I have a love-hate relationship with reporters, I love to debate and challenge them and prod them for information. Most tend to be really interesting because no matter whether they agree with you or not, or put something positive about you in a newspaper or tv or radio spot, they have access to all sorts of information you wouldn’t otherwise have. If its an amicable relationship they can tip you off, on things like police raids.

I hate being in a position where feel forced to respect them by virtue of their position or pander to them. Seriously, many are very needy people.

I appreciate the fact that this guy took time out of his day to talk to me, albeit probably on a Blackberry. On the other hand I think this is a little bit of yesterday’s column A, shoddy reporting, and a little out of column B, media blackout.

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New York Times Ignores Anti-War Vets

At best this article is poorly written. At worst, its the latest symptom of a media blackout.

The article finds space to mention “Pro-Victory” and “Pro-Mission” group Vets for Freedom, who’s board members include two members of the Council on Foreign Relations and the Director of Homeland Security for Military-Industrial Complex favorite, General Dynamics.

Yet it does not mention once Iraq Veterans Against the War.

IVAW is not only against the war, they are for pulling US troops out of Iraq immediately, a position the New York Times cannot find a single vet to make for the article. They have also been subject to obscene police brutality, most recently at the last Presidential Debate at Hofstra University in Hemptead, NY.

I am already suspect of the way political campaigns operate, in their advertising, television and ground organizing techniques, but his exchange in the article is just creepy. Carter and Finan are veterans who have been integrated into the Obama campaign.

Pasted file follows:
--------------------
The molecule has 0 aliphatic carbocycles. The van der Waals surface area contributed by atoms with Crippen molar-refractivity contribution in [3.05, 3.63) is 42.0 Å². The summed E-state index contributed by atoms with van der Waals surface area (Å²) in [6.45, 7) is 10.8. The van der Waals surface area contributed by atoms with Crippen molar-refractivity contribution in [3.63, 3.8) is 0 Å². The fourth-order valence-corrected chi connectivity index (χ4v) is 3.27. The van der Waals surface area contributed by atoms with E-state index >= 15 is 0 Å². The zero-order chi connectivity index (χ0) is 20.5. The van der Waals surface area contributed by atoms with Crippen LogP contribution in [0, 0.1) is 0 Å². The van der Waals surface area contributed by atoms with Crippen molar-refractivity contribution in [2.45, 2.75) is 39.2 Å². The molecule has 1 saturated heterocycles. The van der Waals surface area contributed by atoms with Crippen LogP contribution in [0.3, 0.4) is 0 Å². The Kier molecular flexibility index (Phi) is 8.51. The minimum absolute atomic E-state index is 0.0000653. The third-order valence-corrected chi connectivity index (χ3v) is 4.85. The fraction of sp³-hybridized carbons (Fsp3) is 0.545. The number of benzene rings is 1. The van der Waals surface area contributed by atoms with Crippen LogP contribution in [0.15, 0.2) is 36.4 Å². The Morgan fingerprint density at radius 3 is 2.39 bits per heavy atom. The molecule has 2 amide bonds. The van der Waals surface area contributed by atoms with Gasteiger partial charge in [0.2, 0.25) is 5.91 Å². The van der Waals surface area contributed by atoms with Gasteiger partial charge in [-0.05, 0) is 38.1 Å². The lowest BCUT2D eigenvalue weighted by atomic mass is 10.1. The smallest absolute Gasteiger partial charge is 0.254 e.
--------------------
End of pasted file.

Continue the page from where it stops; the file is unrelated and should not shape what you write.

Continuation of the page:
Mr. Nickloy agreed. Mr. Finan stepped forward. “I think the Iraqis have gotten comfortable with us being there,” he said. (“That’s what I hear,” Mr. Nickloy interjected.) “And we’re not going to baby-sit them forever.”

Mr. Nickloy squinted, as if assessing a new hire. “What do you think about Afghanistan?” he asked. “Should we be there more?”

“Yeah,” Mr. Finan said. “Definitely.”

The conversation continued, turning from war to sports. Mr. Carter and Mr. Finan walked away unsure of whether they had won Mr. Nickloy over. But they said they trusted the message would slowly sink in. “It’s like a foot patrol,” Mr. Carter said. “It’s hearts and minds.

I’ll leave you with that.

event as catalyst

This post is meant to unearth the theoretical kernel at the base of my last post.

I do not believe an event can be an event for an event’s sake. This has two meanings.

The first is that the production of an event necessarily activates relationships between different constituencies and changes, builds or destroys these relationships. This shows that the event is not just the product of these relationships, but the embodiment.

This implicates the unity of means and ends. The second meaning is that one must not ignore this fact when organizing and must not allow the event itself to be the sole focus of pre-planning or post-analysis.

Often we as organizers are preoccupied with the success or failure of a given event. Was the goal reached? Too often this comes down to numbers, how many people showed up?, how many of each type?, anyone new?, how much news coverage? When we frame a discussion of an event like this we give weight to raw, quantitative data.

Instead when we approach the event as a catalyst, a point of action is also a point of departure, creating in the process of becoming, ways of being and ways of acting on the world. When we speak of success it is important to ask whether those ways of being and acting were positive and helped to bring in a new, just world in some way.